“Why were you on the roof the other night?” she tried.
He simply stood and watched her.
“How’d you get up there?”
“You said a lock wouldn’t stop me.”
“Fine. Fine. You won’t come in. You won’t let me dry your clothes. You won’t answer my questions.” Larkin yanked off her coat, glad for the working thermostat. At least he wouldn’t freeze for as long as she could keep him inside. She sidestepped him and hooked her coat on the rack. If she was going to get this out, she couldn’t look at him. The sight of him all big and fucking sexy as hell muddled her brain. Her feet carried her from one side of the foyer to the other.
“That night on the roof … I wasn’t trying to kill myself.”
When he didn’t protest, she looked at him. His gaze followed her, calculating her again and again like a high-functioning computer. Reading and reading and not asking a single question.
“I know it looked that way. I know, now, why you acted the way you did, but it scared me. No one is ever up on the roof. It’s my place to get away from … everything. I hadn’t been up there in a while. Too long. Things were pressing in on me. Work. My …” Why was she blabbing so much to him? He didn’t give a shit. He was probably worried about where his next meal would come from. What did he care about her problems? Which really weren’t problems at all in the grand scheme of the world. People lived not knowing where their next meal was coming from. People lived without proper clothing. Without proper shelter.
Beckett didn’t look homeless. He wasn’t malnourished in any way. His clothes were used but clean and well maintained. The scruff on his face wasn’t more than three days growth.
“Your … boyfriend?”
She stopped pacing and found his gaze. “I don’t have those. They’re … messy.”
Her face crinkled. “Even worse.”
“Finally, someone who understands.”
“So many people don’t.” She nodded and walked, studying the intricacies of the woodwork and the fibers of the entry’s rug.
“And you don’t need much, do you?” She stole a quick glance at him. His head shook.
“So who was it that night?”
Her gaze dropped to the ring on her finger. “My family.”
His fingers came into view. They grazed the thick band and large stone.
“It was my mother’s.” She hated the words as soon as they were out.
“Why are you mad at a dead woman?”
Her gaze flashed to his. He stood over her, eyes warmer than before. She hadn’t said a word about the rage that boiled inside her bones for her mother, but he was smart. Smart enough to add her action that night and her words tonight and ask the one question she wouldn’t answer.
Larkin’s head shook, jarring loose the tear she’d been fighting back.
“Seems we both have our boundaries.” His thumb wiped the tear from her cheek, dragged it down her face, and smoothed it over her lips. They parted for him. He took his time tracing the high arch. The salt from his fingertip bled into her mouth as the pad dragged over her lower lip and pulled it wide. “Unlock the door and tell me to leave.”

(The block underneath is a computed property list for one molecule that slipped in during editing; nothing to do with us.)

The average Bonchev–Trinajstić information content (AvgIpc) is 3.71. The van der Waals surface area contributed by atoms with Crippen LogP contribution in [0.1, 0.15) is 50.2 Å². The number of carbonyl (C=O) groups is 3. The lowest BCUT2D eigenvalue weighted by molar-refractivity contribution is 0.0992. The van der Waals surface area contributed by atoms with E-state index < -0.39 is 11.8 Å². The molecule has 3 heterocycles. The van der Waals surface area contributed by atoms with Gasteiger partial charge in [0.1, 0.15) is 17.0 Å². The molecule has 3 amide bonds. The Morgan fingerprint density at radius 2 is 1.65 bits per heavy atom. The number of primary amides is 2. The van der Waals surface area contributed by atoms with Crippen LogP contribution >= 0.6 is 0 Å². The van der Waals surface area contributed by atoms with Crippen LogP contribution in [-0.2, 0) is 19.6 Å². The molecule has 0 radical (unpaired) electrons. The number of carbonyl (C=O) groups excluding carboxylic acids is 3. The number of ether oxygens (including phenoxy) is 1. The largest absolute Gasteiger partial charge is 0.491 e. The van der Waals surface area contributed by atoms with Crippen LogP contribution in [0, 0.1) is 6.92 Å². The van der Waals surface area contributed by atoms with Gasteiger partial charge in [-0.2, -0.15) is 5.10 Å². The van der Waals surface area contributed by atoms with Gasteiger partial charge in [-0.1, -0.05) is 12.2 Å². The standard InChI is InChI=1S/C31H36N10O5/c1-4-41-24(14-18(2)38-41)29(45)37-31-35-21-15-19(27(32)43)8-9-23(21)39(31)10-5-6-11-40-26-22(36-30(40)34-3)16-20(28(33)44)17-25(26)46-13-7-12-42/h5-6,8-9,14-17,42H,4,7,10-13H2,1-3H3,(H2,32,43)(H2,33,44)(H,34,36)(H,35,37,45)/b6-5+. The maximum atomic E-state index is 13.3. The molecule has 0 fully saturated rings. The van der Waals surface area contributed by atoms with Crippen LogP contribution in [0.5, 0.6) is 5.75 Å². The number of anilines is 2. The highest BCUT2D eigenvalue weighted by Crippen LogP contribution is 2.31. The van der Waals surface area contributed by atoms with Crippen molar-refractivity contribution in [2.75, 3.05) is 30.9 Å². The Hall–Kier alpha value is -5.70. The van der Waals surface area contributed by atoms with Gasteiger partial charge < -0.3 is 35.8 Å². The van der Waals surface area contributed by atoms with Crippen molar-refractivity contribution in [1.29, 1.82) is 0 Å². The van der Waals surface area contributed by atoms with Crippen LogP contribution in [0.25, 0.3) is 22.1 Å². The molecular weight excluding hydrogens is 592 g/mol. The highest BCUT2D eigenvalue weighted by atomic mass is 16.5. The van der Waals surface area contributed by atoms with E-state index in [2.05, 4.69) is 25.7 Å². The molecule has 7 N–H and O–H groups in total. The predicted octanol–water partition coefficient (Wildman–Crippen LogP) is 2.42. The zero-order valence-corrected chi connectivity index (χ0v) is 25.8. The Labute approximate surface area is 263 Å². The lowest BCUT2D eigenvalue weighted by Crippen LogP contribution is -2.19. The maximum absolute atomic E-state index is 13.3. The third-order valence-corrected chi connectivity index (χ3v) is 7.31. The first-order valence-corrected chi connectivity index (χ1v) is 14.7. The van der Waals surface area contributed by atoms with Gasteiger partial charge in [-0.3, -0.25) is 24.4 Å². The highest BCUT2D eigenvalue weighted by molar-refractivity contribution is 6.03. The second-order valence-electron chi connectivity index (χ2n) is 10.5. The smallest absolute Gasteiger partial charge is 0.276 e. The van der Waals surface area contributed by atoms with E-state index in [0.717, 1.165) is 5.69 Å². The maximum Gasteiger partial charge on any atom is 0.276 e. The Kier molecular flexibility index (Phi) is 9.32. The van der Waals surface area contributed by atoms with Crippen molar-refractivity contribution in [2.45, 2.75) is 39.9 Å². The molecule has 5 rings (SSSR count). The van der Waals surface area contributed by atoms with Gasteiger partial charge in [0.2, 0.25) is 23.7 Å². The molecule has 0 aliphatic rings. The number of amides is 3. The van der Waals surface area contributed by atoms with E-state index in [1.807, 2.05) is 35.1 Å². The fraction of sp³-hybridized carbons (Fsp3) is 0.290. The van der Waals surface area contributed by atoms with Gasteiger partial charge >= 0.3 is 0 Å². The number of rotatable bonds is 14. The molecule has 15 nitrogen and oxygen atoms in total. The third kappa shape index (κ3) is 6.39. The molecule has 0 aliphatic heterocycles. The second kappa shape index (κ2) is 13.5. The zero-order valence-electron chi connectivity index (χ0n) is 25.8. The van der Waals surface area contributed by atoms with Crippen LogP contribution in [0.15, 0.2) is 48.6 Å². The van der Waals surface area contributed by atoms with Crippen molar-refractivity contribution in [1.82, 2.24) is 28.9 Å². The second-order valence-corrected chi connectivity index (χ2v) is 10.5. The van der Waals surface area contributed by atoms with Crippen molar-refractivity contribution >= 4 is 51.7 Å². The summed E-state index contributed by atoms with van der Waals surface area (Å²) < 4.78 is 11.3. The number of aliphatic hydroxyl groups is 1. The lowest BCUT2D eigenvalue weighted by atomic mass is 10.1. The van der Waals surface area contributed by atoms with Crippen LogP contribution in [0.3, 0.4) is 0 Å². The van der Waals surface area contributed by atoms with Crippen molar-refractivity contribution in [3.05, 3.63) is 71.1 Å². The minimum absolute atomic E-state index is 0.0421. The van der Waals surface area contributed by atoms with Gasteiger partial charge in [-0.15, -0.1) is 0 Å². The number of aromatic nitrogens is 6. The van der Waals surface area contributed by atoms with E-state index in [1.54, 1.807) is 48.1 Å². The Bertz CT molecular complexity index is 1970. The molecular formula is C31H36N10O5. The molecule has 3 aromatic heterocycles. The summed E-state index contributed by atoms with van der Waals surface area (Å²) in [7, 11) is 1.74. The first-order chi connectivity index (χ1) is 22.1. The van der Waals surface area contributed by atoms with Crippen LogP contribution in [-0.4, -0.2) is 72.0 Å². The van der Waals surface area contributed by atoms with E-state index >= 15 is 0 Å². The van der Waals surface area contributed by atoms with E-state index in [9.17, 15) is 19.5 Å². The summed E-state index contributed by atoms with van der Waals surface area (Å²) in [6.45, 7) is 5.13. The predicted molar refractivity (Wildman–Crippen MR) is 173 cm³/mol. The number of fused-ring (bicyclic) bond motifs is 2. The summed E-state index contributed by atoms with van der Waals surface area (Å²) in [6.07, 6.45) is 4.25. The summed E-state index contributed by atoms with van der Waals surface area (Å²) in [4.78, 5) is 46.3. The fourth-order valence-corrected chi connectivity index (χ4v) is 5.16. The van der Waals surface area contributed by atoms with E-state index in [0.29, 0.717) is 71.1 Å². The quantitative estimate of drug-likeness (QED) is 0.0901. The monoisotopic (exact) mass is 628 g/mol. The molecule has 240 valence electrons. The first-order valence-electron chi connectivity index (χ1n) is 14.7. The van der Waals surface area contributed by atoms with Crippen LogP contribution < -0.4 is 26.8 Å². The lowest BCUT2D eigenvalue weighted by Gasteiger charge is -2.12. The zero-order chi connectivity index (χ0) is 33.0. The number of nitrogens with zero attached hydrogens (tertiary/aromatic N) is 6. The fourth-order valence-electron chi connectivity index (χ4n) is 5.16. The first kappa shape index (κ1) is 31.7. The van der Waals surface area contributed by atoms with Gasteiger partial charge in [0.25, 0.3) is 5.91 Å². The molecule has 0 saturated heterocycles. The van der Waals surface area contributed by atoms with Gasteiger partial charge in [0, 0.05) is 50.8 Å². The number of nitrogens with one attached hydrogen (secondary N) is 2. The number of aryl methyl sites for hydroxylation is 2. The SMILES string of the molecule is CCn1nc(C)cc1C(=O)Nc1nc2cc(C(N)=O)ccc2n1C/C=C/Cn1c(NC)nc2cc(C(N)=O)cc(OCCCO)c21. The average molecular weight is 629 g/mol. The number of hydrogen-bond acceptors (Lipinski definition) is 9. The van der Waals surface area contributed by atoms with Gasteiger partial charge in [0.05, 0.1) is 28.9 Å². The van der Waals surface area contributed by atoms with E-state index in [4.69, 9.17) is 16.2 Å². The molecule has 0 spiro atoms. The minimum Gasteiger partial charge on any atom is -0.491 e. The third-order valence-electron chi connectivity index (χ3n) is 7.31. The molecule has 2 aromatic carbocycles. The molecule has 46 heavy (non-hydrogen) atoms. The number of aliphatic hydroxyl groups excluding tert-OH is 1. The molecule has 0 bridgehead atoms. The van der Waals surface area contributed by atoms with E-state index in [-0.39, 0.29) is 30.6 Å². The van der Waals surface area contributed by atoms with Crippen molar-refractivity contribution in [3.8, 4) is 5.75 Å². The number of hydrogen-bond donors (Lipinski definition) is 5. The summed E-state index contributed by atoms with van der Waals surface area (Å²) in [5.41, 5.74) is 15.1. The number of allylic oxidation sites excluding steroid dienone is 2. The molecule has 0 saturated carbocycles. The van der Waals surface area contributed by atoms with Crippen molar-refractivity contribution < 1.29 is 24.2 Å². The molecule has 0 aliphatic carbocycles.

“No.” Her tongue slid along the path with his finger. “You ran away from me Saturday. I’m not going to let you do that tonight.”
“It’s what I should do.” His thumb left her lip and joined the rest of his fingers at the side of her neck. He tilted her face up. “Tell me to stop.” His face, scarred and angry, neared hers, open and intent.
Not a sound passed through her lips. She grabbed his jacket, only inches from his hand, and tugged. His hold broke. The cold exterior chilled her fingertips. The weight of it forced her muscles into action but not for long. She dropped the thing on the ground behind her, toward the wall and away from the door. Her gaze never left his. His gave nothing away.
He was too tall for her to lift up onto her tiptoes and press her lips to his, and he didn’t move from his battle-ready posture. She could climb him like a tree, but if this was going to work, he would have to give … just a little.
Toe to toe, she studied him as blatantly as he did her. A healthy pulse swelled the veins of his thick neck. His gaze narrowed and cooled as though begging her to lose interest. Not a chance. Every inch of him intrigued her. Even the ugly scar that hid in the shadow of the foyer. She reached up slowly. His head shifted higher into the stratosphere of her entryway.
“Don’t tell me a big guy like you is scared.”
His jaw worked back and forth. “Cautious.”
“I won’t hurt you. Don’t think I could if I tried, but I won’t.”
His head lowered.
Larkin grabbed his chin. It barely fit in her hand. The short hairs pricked her fingers. She turned his face to the left and held her breath. Webbed and raised skin slightly darker than the rest of his face gleamed with a waxy smooth finish in the lamplight. Its dips and rises spread wide from a point just below his eye to encompass the hinge of his jaw and a two-inch swath of his cheek. It was fully healed but not an old scar. Her fingers slid up the side of his face. She mapped the ridges of scarred and unmarred skin alike.
He moved under her touch, not visibly, but energy hummed under her fingertips. She dragged her touch down over his scar, his neck, and gripped the collar of his shirt with both hands. Cool water seeped from the fabric, running through her fingers.
Hunger flashed in his eyes.
She pulled his face down. Her heart beat against her chest, urging her to take his mouth, but determination made her wait. He had to give. Saliva pooled. Her breasts ached. Oxygen, so skittish before, heaved in and out of her lungs as though she was chasing him down the street again. If he broke down her door and ran away, she’d chase him again. This wasn’t like her. She took what she wanted. Men gave it freely. But this man just looked at her.
If you liked this excerpt, learn more about Larkin and Beckett HERE!